Yesterday I wrote very briefly about a fascinating public opinion poll conducted by the Publicus Research Institute between October 11 and 13. Thanks to the staff of The Budapest Sentinel the Institute’s findings are now available in English.
In my last post I indicated that I was comforted by the good news that this poll conveys: Hungarians, despite intense government propaganda to the contrary, know full well that media freedom is trampled on more savagely today than at any other time in the history of the Third Republic. Yet in December 2015 Orbán had the temerity to claim that “the freedom of thought, speech, and the press in Hungary is more colorful, more encompassing, and more profound than in countries to the west of us.”
Today, after thousands of people had gathered to demand media freedom, the cynical Gergely Gulyás, one of the deputy chairmen of Fidesz, had the gall to express his bafflement at the purpose of the demonstration.
The original poll can be found on the webpage of the Publicus Research Institute.
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The Publicus Institution, at the behest of Vasárnapi Hírek (Sunday News) conducted a survey of 1000 people representative of public opinion with regard to their attitudes towards freedom of the press and their opinion about the suspension of Népszabadság. The majority of respondents believe that in Hungary today the press is not independent of the government, even though nine out of ten respondents believe press freedom to be important. 85 percent of Hungarians have heard of the suspension of Népszabadság, but only one-third have heard that it had come under the influence of a company close to Fidesz. Almost every second person surveyed said they read Népszabadság or nol.hu either regularly or intermittently. Most respondents believe the reason the paper is no longer being published is because it criticized the government and governing party politicians and because Fidesz limits press freedom. Two-thirds of respondents believe that currently Fidesz has the greatest influence over media, and nearly as many believe that of all the governments today, it is the Fidesz government which has greatest influence over media. Nearly two-thirds of respondents believe that the free press is seriously limited in Hungary today, and that state media coverage of the news is one-sided.
The majority of those asked believe that the press is not independent of the government in Hungary today. On a scale of one to five, the situation of domestic press freedom scored 2.7, meaning Hungary’s media is judged as not being free. It is rather MSZP voters who do not find the press to be free and independent. On average their score came to 2.1. Of all the social groups surveyed, only Fidesz voters thought the press to be free—their score averaged 3.4.
Nearly nine (87%) out of ten respondents think it is important that the free press remain independent of the government. On this question every societal group surveyed agrees.
85 percent of those surveyed had heard that Népszabadság had suspended its operations, but only one-third had heard that it had come under the influence of a company close to Fidesz.
Almost every second (43%) of respondents said they read either the print or online version of Népszabadság. The print version was rather read by MSZP voters, those over 60, and those with college diplomas. The online version was mostly read by MSZP and Jobbik voters, and people under 45 with high school or college diplomas.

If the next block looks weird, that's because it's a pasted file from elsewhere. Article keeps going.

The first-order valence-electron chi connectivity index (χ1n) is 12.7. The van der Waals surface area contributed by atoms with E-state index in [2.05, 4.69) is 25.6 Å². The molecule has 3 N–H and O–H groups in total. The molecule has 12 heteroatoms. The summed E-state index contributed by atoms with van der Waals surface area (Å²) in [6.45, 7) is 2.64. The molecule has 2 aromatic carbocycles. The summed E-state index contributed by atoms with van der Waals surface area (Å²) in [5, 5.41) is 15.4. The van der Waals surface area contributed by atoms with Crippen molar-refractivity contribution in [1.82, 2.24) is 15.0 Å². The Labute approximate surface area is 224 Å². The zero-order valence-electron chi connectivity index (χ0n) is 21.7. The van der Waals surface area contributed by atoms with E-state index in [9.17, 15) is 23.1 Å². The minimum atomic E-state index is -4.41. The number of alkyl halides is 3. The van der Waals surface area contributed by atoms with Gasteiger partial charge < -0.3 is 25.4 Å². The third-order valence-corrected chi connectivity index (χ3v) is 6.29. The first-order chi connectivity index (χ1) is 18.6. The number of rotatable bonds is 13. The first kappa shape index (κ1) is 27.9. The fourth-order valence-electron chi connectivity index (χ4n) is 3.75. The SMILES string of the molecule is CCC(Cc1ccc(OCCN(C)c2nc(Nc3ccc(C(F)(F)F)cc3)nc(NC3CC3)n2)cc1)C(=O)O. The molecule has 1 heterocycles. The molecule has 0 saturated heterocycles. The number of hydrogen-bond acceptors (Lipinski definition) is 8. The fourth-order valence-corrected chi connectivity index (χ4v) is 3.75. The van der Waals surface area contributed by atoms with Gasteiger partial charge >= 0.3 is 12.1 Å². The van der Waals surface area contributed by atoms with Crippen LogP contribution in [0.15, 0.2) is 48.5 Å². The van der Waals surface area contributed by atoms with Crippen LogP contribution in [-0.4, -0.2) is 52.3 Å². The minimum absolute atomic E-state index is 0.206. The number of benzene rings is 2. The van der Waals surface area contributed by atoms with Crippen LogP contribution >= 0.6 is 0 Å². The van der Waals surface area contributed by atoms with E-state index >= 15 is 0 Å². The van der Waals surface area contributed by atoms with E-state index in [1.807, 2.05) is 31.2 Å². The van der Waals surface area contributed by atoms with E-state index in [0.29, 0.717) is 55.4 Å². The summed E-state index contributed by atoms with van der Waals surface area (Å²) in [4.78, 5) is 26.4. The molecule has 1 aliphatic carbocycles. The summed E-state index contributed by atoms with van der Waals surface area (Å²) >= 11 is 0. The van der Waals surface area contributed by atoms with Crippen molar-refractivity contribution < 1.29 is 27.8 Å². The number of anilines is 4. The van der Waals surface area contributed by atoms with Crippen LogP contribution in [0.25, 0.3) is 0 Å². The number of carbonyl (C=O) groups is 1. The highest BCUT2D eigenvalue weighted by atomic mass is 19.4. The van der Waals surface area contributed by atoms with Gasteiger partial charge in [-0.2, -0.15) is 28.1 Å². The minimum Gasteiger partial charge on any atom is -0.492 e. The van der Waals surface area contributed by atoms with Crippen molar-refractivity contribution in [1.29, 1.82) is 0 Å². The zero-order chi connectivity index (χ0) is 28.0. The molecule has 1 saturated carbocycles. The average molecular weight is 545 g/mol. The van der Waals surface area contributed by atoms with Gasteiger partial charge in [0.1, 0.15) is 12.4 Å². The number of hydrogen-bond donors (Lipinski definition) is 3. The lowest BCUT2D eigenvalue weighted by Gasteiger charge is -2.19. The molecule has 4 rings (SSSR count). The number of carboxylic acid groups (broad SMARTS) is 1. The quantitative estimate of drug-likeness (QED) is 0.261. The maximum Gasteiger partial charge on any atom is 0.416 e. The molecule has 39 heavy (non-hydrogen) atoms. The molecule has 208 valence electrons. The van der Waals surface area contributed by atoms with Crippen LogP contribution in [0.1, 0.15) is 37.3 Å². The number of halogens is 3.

The most common reason given by those surveyed for why the paper is no longer being published is because it criticized the government and government politicians (29 percent), or because Fidesz imposes limits on the free press (23 percent). Out of ten people, two (22 percent) list among the cause the fact that it was loss-making.
However, the final reason is only mentioned frequently (37 percent) by Fidesz voters. Among MSZP, Jobbik and uncertain voters the most important cause for the suspension was that it was critical of the government, the governing party and its members (53, 35 and 28 percent, respectively). Discounting Fidesz voters, every societal group examined believes limitations on the free press to be the second most important cause for the suspension (22 and 28 percent, respectively).
Two-thirds of respondents (67 percent) believe that presently Fidesz has the largest influence over the media, and altogether 2 percent think the left-wing does. In this question every societal group examined had a similar opinion. The Fidesz influence is best seen by Jobbik and MSZP voters (77 and 72 percent, respectively), while the left-wing influence is mostly seen by MSZP and Fidesz voters (8 and 5 percent, respectively).
Nearly two-thirds (59 percent) believe it is under Fidesz that the government exercises the largest influence over the press. Only 16 percent think that it was under the MSZP government.
Even Fidesz voters agree (46 percent to 25 percent opposed), but especially MSZP voters see this (75 percent to 20 percent opposed).
Nearly two-thirds of those questioned (59 percent) believe that in Hungary today the free press is greatly limited, and that state media is one-sided. A similar proportion (58 percent) think this is the case of the news reaching the most people.
A small majority of Fidesz voters agree that the freedom of the press is greatly limited in public media (45 percent to 43 percent opposed), while the vast majority of MSZP, Jobbik and undecided voters (70 percent, 69 percent, and 60 percent, respectively) believe this to be the case.
More details about the results of the study can be found in the Sunday News appearing on Saturday.